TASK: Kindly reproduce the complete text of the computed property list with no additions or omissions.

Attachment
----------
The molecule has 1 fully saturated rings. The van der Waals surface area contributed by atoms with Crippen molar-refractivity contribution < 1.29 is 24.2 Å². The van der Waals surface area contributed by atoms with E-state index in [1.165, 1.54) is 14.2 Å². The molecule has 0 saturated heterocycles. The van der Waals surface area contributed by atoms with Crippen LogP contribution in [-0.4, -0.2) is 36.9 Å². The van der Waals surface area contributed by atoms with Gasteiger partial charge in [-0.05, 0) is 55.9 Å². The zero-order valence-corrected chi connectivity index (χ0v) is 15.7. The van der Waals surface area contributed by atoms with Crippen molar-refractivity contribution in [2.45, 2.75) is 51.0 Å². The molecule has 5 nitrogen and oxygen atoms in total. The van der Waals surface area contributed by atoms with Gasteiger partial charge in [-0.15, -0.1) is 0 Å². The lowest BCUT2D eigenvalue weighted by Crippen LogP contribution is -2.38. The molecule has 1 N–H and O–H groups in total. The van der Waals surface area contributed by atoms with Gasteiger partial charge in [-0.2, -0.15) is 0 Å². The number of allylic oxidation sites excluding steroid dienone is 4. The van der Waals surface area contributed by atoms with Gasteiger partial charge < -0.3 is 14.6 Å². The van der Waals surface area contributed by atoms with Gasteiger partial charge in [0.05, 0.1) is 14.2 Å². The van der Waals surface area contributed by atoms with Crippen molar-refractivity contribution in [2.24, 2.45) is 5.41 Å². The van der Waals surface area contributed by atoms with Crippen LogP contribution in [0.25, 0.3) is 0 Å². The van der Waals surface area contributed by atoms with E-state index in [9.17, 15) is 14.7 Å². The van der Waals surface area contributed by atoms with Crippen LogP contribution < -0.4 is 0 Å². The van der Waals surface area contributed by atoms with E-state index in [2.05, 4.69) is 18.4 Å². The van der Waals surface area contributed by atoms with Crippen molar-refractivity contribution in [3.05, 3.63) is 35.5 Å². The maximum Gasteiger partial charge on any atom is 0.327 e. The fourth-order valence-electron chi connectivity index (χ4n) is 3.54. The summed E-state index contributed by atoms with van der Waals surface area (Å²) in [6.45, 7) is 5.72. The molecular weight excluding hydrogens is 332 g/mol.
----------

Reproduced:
The molecule has 1 fully saturated rings. The van der Waals surface area contributed by atoms with Crippen molar-refractivity contribution < 1.29 is 24.2 Å². The van der Waals surface area contributed by atoms with E-state index in [1.165, 1.54) is 14.2 Å². The molecule has 0 saturated heterocycles. The van der Waals surface area contributed by atoms with Crippen LogP contribution in [-0.4, -0.2) is 36.9 Å². The van der Waals surface area contributed by atoms with Gasteiger partial charge in [-0.05, 0) is 55.9 Å². The zero-order valence-corrected chi connectivity index (χ0v) is 15.7. The van der Waals surface area contributed by atoms with Crippen molar-refractivity contribution in [2.45, 2.75) is 51.0 Å². The molecule has 5 nitrogen and oxygen atoms in total. The van der Waals surface area contributed by atoms with Gasteiger partial charge in [-0.15, -0.1) is 0 Å². The lowest BCUT2D eigenvalue weighted by Crippen LogP contribution is -2.38. The molecule has 1 N–H and O–H groups in total. The van der Waals surface area contributed by atoms with Gasteiger partial charge in [-0.2, -0.15) is 0 Å². The number of allylic oxidation sites excluding steroid dienone is 4. The van der Waals surface area contributed by atoms with Gasteiger partial charge < -0.3 is 14.6 Å². The van der Waals surface area contributed by atoms with Gasteiger partial charge in [0.05, 0.1) is 14.2 Å². The van der Waals surface area contributed by atoms with Crippen molar-refractivity contribution in [2.24, 2.45) is 5.41 Å². The van der Waals surface area contributed by atoms with Crippen LogP contribution in [0.25, 0.3) is 0 Å². The van der Waals surface area contributed by atoms with E-state index in [9.17, 15) is 14.7 Å². The van der Waals surface area contributed by atoms with Crippen LogP contribution < -0.4 is 0 Å². The van der Waals surface area contributed by atoms with E-state index in [2.05, 4.69) is 18.4 Å². The van der Waals surface area contributed by atoms with Crippen molar-refractivity contribution in [3.05, 3.63) is 35.5 Å². The maximum Gasteiger partial charge on any atom is 0.327 e. The fourth-order valence-electron chi connectivity index (χ4n) is 3.54. The summed E-state index contributed by atoms with van der Waals surface area (Å²) in [6.45, 7) is 5.72. The molecular weight excluding hydrogens is 332 g/mol.